Some thoughts on the 100-point quality scale
By Christian Eedes, 19 August 2015
While day-to-day reviews on Winemag.co.za are conducted sighted, when it comes to sponsored category tastings, we do things differently. We convene a panel and we taste blind (labels out of sight). The value of a panel is that it is collegial – final scores are discussion based with the two-fold purpose of removing the whims and fancies of any individual taster and requiring all tasters to take shared responsibility for the outcome. I am quite sure that this has a role in “flattening” scores to some degree but I also think that it produces more reliable results – in the sense that top wines will have the broadest appeal possible, taste ultimately being subjective.
Then there is the issue of “score inflation”. As of last year, it was ruled that in order for a wine to be rated 5 Stars in Platter’s, it needs to achieve a score of 95 or more on the 100-point scale, which may be fair enough as a definition of what constitutes “greatness” but then there should be a lot fewer wines than the 50 that appeared in the current edition of the guide – for all the quality advances the industry has made in recent times, it simply isn’t producing that many 95+ point wines yet.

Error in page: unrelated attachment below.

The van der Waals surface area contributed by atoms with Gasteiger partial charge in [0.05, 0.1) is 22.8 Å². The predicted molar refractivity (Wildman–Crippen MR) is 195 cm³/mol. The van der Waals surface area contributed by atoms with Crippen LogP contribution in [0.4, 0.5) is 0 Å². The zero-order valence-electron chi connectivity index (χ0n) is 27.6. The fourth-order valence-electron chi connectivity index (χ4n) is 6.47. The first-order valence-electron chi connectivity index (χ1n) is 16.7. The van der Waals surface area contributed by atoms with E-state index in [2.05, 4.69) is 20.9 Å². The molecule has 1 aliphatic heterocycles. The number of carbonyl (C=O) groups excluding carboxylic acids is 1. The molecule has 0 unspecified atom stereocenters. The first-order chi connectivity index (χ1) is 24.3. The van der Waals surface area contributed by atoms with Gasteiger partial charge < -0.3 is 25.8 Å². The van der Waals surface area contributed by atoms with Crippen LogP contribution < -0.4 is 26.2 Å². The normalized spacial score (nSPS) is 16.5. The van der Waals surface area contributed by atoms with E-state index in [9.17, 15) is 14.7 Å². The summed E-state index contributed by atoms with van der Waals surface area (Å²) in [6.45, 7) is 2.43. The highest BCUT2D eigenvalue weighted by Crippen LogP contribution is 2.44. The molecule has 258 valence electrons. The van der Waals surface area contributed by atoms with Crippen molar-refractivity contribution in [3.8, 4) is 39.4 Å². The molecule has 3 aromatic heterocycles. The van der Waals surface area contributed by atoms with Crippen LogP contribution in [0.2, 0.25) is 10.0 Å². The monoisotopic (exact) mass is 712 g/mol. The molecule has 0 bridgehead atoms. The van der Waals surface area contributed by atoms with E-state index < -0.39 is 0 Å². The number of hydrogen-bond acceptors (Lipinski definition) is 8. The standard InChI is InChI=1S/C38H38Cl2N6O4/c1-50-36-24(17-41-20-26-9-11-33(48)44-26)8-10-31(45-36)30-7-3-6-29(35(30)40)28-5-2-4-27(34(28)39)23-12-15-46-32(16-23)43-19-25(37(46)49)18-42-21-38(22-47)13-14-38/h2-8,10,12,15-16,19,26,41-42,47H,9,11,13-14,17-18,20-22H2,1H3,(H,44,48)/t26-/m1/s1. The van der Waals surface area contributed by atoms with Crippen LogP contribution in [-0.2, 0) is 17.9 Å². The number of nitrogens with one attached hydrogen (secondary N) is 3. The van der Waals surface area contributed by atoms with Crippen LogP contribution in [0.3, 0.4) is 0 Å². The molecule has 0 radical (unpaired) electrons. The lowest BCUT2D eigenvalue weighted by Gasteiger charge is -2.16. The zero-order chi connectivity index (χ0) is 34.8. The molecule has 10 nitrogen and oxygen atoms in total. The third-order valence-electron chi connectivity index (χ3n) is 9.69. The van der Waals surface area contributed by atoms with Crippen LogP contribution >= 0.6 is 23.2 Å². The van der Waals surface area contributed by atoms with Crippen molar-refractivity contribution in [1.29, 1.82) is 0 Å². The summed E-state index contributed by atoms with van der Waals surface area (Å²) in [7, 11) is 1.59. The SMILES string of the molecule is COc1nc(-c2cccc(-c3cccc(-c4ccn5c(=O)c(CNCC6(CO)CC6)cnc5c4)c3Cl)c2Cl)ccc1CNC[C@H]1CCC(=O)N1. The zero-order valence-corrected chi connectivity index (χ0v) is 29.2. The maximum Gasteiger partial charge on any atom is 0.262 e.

Similarly, I note that in the September issue of Decanter, UK critic Tim Atkin MW gives Reyneke Reserve Red 2012 a score of 97/100 whereas I scored it 92/100. My concern is that dishing out really big scores for South African wines now leaves the industry with nowhere to go when further inevitable improvements are made. In any event, I would be delighted if Winemag.co.za gained a reputation for being conservative rather than cavalier when it came to its scores.
Returning to the case of MR de Compostella 2013, a separate issue arises as to whether or not it offers appropriate quality relative to price, or put differently, does it make sense to drop R920 a bottle for a wine rated “only” 92 points. Suffice to say, I think it is a remarkable wine which will look incredibly good value when you open it in 10 or even 20 years’ time.